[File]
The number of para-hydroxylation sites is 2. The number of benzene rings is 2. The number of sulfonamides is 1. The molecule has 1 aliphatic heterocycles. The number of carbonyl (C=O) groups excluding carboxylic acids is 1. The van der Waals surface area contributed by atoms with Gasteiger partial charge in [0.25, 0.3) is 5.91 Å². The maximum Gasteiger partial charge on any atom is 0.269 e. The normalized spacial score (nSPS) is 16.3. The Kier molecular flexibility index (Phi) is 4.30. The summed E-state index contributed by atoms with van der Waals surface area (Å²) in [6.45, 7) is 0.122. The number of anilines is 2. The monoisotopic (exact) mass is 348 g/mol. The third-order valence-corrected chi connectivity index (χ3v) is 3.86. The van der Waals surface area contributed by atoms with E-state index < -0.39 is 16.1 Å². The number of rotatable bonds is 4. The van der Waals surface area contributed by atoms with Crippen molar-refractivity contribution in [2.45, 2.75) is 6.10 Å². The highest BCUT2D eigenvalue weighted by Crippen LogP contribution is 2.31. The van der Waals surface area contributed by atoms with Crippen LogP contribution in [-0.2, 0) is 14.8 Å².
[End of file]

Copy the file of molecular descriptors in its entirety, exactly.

The number of para-hydroxylation sites is 2. The number of benzene rings is 2. The number of sulfonamides is 1. The molecule has 1 aliphatic heterocycles. The number of carbonyl (C=O) groups excluding carboxylic acids is 1. The van der Waals surface area contributed by atoms with Gasteiger partial charge in [0.25, 0.3) is 5.91 Å². The maximum Gasteiger partial charge on any atom is 0.269 e. The normalized spacial score (nSPS) is 16.3. The Kier molecular flexibility index (Phi) is 4.30. The summed E-state index contributed by atoms with van der Waals surface area (Å²) in [6.45, 7) is 0.122. The number of anilines is 2. The monoisotopic (exact) mass is 348 g/mol. The third-order valence-corrected chi connectivity index (χ3v) is 3.86. The van der Waals surface area contributed by atoms with E-state index < -0.39 is 16.1 Å². The number of rotatable bonds is 4. The van der Waals surface area contributed by atoms with Crippen molar-refractivity contribution in [2.45, 2.75) is 6.10 Å². The highest BCUT2D eigenvalue weighted by Crippen LogP contribution is 2.31. The van der Waals surface area contributed by atoms with Crippen LogP contribution in [-0.2, 0) is 14.8 Å².